# 2020 AMC 12B Problems/Problem 12

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## Problem

Let $\overline{AB}$ be a diameter in a circle of radius $5\sqrt2.$ Let $\overline{CD}$ be a chord in the circle that intersects $\overline{AB}$ at a point $E$ such that $BE=2\sqrt5$ and $\angle AEC = 45^{\circ}.$ What is $CE^2+DE^2?$

$\textbf{(A)}\ 96 \qquad\textbf{(B)}\ 98 \qquad\textbf{(C)}\ 44\sqrt5 \qquad\textbf{(D)}\ 70\sqrt2 \qquad\textbf{(E)}\ 100$

## Diagram

~MRENTHUSIASM (by Geometry Expressions)

## Solution 1 (Pythagorean Theorem)

Let $O$ be the center of the circle, and $X$ be the midpoint of $\overline{CD}$. Let $CX=a$ and $EX=b$. This implies that $DE = a - b$. Since $CE = CX + EX = a + b$, we now want to find $(a+b)^2+(a-b)^2=2(a^2+b^2)$. Since $\angle CXO$ is a right angle, by Pythagorean theorem $a^2 + b^2 = CX^2 + OX^2 = (5\sqrt{2})^2=50$. Thus, our answer is $2\times50=\boxed{\textbf{(E) } 100}$.

~JHawk0224

## Solution 2 (Power of a Point)

Let $O$ be the center of the circle, and $X$ be the midpoint of $CD$. Draw triangle $OCD$, and median $OX$. Because $OC = OD$, $OCD$ is isosceles, so $OX$ is also an altitude of $OCD$. $OE = 5\sqrt2 - 2\sqrt5$, and because angle $OEC$ is $45$ degrees and triangle $OXE$ is right, $OX = EX = \frac{5\sqrt2 - 2\sqrt5}{\sqrt2} = 5 - \sqrt{10}$. Because triangle $OXC$ is right, $CX = \sqrt{(5\sqrt2)^2 - (5 - \sqrt{10})^2} = \sqrt{15 + 10\sqrt{10}}$. Thus, $CD = 2\sqrt{15 + 10\sqrt{10}}$.

We are looking for $CE^2$ + $DE^2$ which is also $(CE + DE)^2 - 2 \cdot CE \cdot DE$.

Because $CE + DE = CD = 2\sqrt{15 + 10\sqrt{10}}$, $(CE + DE)^2 = CD^2=4(15 + 10\sqrt{10}) = 60 + 40\sqrt{10}$.

By Power of a Point, $CE \cdot DE = AE \cdot BE = 2\sqrt5\cdot(10\sqrt2 - 2\sqrt5) = 20\sqrt{10} - 20$, so $2 \cdot CE \cdot DE = 40\sqrt{10} - 40$.

Finally, $CE^2 + DE^2 = (CE+ED)^2-2\cdot CE \cdot DE=(60 + 40\sqrt{10}) - (40\sqrt{10} - 40) = \boxed{(E) 100}$.

## Solution 3 (Law of Cosines)

Let $O$ be the center of the circle. Notice how $OC = OD = r$, where $r$ is the radius of the circle. By applying the law of cosines on triangle $OCE$, $r^2=CE^2+OE^2-2(CE)(OE)\cos{45}=CE^2+OE^2-(CE)(OE)\sqrt{2}$. Similarly, by applying the law of cosines on triangle $ODE$, $r^2=DE^2+OE^2-2(DE)(OE)\cos{135}=DE^2+OE^2+(DE)(OE)\sqrt{2}$. By subtracting these two equations, we get $CE^2-DE^2-(CE)(OE)\sqrt{2}-(DE)(OE)\sqrt{2}=0$. We can rearrange it to get $CE^2-DE^2=(CE)(OE)\sqrt{2}+(DE)(OE)\sqrt{2}=(CE+DE)(OE\sqrt{2})$. Because both $CE$ and $DE$ are both positive, we can safely divide both sides by $(CE+DE)$ to obtain $CE-DE=OE\sqrt{2}$. Because $OE = OB - BE = 5\sqrt{2} - 2\sqrt{5}$, $(CE-DE)^2 = CE^2+DE^2 - 2(CE)(DE) = (OE\sqrt{2})^2 =2(5\sqrt{2} - 2\sqrt{5})^2 = 140 - 40\sqrt{10}$. Through power of a point, we can find out that $(CE)(DE)=20\sqrt{10} - 20$, so $CE^2+DE^2 = (CE-DE)^2+ 2(CE)(DE)= (140 - 40\sqrt{10}) + 2(20\sqrt{10} - 20) = \boxed{\textbf{(E) } 100}$.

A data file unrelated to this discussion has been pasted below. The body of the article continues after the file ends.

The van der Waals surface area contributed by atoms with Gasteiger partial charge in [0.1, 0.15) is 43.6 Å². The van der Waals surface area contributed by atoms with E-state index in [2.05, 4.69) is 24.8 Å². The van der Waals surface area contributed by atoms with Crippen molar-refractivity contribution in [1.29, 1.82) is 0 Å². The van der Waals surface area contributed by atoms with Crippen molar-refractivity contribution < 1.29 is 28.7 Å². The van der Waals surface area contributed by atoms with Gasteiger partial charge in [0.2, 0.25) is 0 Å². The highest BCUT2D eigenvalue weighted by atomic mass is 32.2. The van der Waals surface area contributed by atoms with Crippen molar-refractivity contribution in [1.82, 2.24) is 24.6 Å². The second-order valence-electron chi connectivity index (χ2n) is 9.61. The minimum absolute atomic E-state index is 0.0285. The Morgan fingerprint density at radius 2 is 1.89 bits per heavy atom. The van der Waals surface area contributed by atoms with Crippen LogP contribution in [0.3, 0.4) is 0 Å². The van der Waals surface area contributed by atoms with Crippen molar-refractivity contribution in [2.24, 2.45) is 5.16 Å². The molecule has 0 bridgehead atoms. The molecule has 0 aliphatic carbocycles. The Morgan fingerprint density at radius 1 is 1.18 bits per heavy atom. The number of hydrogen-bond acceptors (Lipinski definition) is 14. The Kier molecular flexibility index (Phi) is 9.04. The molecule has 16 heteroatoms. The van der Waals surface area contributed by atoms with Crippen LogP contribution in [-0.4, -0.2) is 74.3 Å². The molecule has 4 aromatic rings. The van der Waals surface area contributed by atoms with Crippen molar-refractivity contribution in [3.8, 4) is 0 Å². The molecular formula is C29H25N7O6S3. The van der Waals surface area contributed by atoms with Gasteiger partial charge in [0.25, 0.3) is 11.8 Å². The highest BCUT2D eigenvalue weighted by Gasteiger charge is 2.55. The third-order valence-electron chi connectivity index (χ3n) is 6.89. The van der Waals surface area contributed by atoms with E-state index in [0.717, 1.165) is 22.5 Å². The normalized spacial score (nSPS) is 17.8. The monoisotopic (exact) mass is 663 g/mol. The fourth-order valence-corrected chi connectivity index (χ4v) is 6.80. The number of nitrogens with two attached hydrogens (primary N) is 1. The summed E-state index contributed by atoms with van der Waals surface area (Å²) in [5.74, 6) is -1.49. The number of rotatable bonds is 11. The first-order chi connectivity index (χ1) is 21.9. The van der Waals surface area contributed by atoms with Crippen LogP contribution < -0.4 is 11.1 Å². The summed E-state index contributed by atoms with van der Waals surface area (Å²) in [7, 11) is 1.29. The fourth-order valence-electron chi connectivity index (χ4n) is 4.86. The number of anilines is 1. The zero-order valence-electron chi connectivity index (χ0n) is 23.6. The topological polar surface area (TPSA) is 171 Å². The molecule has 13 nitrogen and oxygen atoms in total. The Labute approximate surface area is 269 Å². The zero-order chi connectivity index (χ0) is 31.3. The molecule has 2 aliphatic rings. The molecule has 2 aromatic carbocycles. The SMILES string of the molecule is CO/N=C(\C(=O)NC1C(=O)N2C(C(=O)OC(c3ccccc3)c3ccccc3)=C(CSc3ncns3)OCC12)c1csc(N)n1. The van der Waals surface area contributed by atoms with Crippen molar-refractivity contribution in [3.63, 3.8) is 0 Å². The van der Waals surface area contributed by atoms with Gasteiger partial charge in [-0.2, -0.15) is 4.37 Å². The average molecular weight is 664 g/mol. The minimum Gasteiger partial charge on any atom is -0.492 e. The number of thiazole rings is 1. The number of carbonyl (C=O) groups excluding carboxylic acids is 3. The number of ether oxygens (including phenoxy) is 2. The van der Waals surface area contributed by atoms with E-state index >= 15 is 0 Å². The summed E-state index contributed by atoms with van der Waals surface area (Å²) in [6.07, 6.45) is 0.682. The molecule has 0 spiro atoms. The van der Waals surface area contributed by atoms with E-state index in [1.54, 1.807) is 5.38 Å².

~Math_Wiz_3.14

## Solution 4 (Reflections)

$[asy] draw(circle((0,0),7.07)); dot((-7.07,0)); label("A",(-7.07,0),W); dot((7.07,0)); label("B",(7.07,0),E); dot((0,0)); label("O",(0,0),N); dot((-2.24,-6.71)); label("C",(-2.24,-6.71),SSW); dot((6.71,2.24)); label("D",(6.71,2.24),NE); draw((-2.24,-6.71)--(6.71,2.24)); dot((6.71,-2.24)); label("D'",(6.71,-2.24),SE); draw((4.51,0)--(6.71,-2.24)); dot((4.51,0)); label("E",(4.51,0),NNW); draw((-7.07,0)--(7.07,0)); draw((0,0)--(-2.24,-6.71)); draw((0,0)--(6.71,-2.24)); draw((-2.24,-6.71)--(6.71,-2.24)); [/asy]$ Let $O$ be the center of the circle. By reflecting $D$ across the line $AB$ to produce $D'$, we have that $\angle BED'=45$. Since $\angle AEC=45$, $\angle CED'=90$. Since $DE=ED'$, by the Pythagorean Theorem, our desired solution is just $CD'^2$. Looking next to circle arcs, we know that $\angle AEC=\frac{\overarc{AC}+\overarc{BD}}{2}=45$, so $\overarc{AC}+\overarc{BD}=90$. Since $\overarc{BD'}=\overarc{BD}$, and $\overarc{AC}+\overarc{BD'}+\overarc{CD'}=180$, $\overarc{CD'}=90$. Thus, $\angle COD'=90$. Since $OC=OD'=5\sqrt{2}$, by the Pythagorean Theorem, the desired $CD'^2= \boxed{\textbf{(E) } 100}$.

~sofas103